of a successful school. (Agnieszka Krawczynski / The B.C. Catholic)
According to David Wells, Catholic school teachers are in danger of forgetting their purpose. He encouraged educators during his keynote address at the Catholic Educators' Conference Feb. 15.
"The gods of performance indicators so take over our lives that one day we need to be gathered like this to remember our purpose," said Wells. "Don't turn teaching into an exercise about results."

The energetic speaker gave some tips for going to work enthusiastic and coming home happy. Those included looking at the bigger picture, being grateful, welcoming change, and spending time in reflection. "More than anything else," he said, "we need you to love children and enjoy your job."
Read the full story at The B.C. Catholic website.

Papa B, we love thee

Poll finds strong approval for Pope Benedict, Catholic tradition
A woman prays in a pew at a Catholic shrine in Champion, Wis., in October. New data from the Pew Research Center shows many U.S. Catholics have a favourable opinion of the Pope. CNS photo / Darren Hauck, Reuters.
Catholic News Agency says that as the Feb. 28 resignation of Pope Benedict XVI approaches, the vast majority of U.S. Catholics have a favourable view of the Pontiff, and the majority support traditional Catholic teaching as well.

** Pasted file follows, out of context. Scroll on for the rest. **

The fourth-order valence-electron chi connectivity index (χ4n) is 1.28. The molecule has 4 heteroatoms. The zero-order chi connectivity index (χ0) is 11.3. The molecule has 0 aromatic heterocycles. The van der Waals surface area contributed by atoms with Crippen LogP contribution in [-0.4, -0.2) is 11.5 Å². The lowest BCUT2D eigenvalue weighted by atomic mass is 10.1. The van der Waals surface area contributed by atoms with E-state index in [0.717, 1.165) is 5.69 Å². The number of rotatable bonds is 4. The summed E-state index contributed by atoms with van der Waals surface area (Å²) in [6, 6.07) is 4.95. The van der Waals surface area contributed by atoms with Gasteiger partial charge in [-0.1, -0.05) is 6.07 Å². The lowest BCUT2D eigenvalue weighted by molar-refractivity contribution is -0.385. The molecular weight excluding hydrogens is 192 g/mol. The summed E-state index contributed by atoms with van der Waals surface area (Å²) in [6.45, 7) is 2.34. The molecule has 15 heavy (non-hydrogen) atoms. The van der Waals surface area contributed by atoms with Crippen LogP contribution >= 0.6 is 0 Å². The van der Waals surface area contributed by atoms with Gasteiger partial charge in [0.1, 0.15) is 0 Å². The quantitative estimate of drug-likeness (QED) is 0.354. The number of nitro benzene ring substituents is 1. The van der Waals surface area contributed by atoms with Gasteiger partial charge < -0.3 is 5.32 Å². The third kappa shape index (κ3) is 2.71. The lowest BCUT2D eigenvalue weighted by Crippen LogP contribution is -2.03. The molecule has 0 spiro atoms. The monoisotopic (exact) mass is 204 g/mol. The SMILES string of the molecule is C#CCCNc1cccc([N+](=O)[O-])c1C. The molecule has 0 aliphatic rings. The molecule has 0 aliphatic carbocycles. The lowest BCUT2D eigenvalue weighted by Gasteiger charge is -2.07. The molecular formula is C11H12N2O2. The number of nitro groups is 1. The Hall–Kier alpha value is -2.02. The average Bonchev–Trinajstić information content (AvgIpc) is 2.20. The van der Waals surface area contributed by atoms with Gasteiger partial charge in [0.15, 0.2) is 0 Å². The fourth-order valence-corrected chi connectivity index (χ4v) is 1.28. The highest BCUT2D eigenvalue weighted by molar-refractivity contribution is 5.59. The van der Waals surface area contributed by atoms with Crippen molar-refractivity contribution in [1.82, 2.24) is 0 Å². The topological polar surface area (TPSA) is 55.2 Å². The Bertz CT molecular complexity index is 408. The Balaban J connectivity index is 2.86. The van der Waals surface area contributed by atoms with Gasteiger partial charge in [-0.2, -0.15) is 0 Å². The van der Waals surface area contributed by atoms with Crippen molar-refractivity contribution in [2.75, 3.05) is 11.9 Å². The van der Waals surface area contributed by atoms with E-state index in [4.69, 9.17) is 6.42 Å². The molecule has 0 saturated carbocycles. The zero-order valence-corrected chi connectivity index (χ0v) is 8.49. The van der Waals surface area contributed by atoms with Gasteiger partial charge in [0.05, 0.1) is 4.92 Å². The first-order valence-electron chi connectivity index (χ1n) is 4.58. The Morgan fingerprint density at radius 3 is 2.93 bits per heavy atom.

According to a recent survey by Pew Research Center, 74 per cent of U.S. Catholics "express a favourable view of the Pope." This rating is similar to one from March 2008, when about three in four Catholics held a "very" or "mostly" favourable opinion of the Pope shortly before his visit to the U.S.

Pope Benedict has been regarded favourably throughout his entire papacy, with approval ratings among U.S. Catholics ranging from 67-83 per cent.

For full story see The B.C. Catholic website.

Friday, February 22, 2013

Archbishop sends 'prayerful greetings' to Pope

Catechumens bring enthusiasm for Catholic faith

Other churches 'seemed like imitations:' Patterson
Patterson was not raised in a church environment, but became drawn to the
Catholic Church, especially the sacraments. (Photo: Western Catholic Reporter)
Richard Patterson became increasingly dissatisfied with the Protestant churches he was involved in. When he met some Catholics through the pro-life movement and started learning about Catholicism over the radio, he was excited to take the Rite of Christian Initiation for Adults.